Make A Video This Week
End September 3 column

RIP Paul and Mari Schindler

I have posted a dual obituary for my parents. My mother died two years ago, my father last week. Mom asked for no obituary, a request I respected until Dad passed away. I placed this obituary in the Oregonian, Oregon's statewide newspaper of record, on Sunday. Of course, newspapers will soon cease to exist, but at least this obituary will be on microfilm and in the Oregonian archives (for a fee), and, perhaps in the Internet Wayback Machine, so there's a chance it will survive. Obituaries are for the living. It is awful when a parent dies, and worse when the second one dies, because suddenly you ARE the older generation. I mean, I'm 60 on Sept. 17, so what did I expect, but still. Since mom and dad were 16 and 18 when I was born, I actually experienced this much later in life than most people. Which, unsurprisingly, doesn't make it any easier. You end up facing the certain prospect of your own mortality, and the fact that you are now "alone," without the support of the only people you've known all your life. I am blessed by having the next best thing: a wife I've known for 35 years and been married to for 32, and two daughters I have known their whole lives. All three of them have been rocks for me to lean on this week.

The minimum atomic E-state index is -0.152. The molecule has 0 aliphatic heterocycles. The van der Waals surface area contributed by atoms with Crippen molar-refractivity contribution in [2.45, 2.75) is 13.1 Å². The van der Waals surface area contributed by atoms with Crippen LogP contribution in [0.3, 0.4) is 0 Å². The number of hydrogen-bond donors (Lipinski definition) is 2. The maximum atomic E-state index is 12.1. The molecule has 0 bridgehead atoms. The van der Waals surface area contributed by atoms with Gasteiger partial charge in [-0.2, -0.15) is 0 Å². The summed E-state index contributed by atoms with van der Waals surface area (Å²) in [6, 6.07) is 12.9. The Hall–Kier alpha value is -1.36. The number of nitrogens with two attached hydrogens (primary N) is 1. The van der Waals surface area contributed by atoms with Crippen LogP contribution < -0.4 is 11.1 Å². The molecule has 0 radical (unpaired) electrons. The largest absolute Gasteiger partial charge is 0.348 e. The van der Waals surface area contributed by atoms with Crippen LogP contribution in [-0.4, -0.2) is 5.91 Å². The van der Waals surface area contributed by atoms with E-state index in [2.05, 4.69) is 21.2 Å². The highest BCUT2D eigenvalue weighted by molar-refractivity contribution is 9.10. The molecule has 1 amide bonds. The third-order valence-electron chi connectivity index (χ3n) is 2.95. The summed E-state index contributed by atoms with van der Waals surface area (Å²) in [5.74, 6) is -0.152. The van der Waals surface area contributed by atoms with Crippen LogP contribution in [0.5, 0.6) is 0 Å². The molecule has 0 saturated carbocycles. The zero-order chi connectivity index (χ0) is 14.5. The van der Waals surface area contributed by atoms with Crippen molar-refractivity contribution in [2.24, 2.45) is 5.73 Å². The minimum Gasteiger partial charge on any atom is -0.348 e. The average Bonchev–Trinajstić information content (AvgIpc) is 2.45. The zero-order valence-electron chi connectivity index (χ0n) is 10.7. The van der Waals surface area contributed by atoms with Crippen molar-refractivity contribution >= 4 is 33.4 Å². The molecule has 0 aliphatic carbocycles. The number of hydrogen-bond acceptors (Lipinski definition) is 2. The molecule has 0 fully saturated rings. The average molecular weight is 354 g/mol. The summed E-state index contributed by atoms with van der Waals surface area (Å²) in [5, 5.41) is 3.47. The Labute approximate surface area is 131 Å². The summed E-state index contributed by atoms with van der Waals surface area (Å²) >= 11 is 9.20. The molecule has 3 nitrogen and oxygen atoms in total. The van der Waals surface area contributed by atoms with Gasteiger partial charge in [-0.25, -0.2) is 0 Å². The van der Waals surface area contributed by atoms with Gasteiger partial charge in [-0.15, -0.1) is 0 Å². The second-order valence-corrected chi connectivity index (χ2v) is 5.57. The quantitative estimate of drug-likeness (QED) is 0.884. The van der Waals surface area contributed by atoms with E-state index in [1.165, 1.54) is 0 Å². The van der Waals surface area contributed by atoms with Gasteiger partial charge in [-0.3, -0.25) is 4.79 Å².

Also, since Mom took a year to die and dad passed away in his sleep (he died Tuesday; we had scheduled breakfast together on Wednesday), I have seen death in its two forms. Lingering death allows everyone to say their goodbyes, but can produce a pretty rotten last month. Sudden death means no goodbyes, but peace and no pain. So, it turns out lingering death is easier for the survivors, and sudden deah is easier for the participant. I know I will not be given any choice in the matter, but I will, as I have my whole life, continue to hope for the latter. I have had a policy my entire adult life: if I love or care for someone, I tell them and show them, frequently, daily if possible. That way, if life (which is, at best, an uncertain enterprise) should end, no one will be in doubt as to how I feel. Because, of course, no one is getting out of this alive.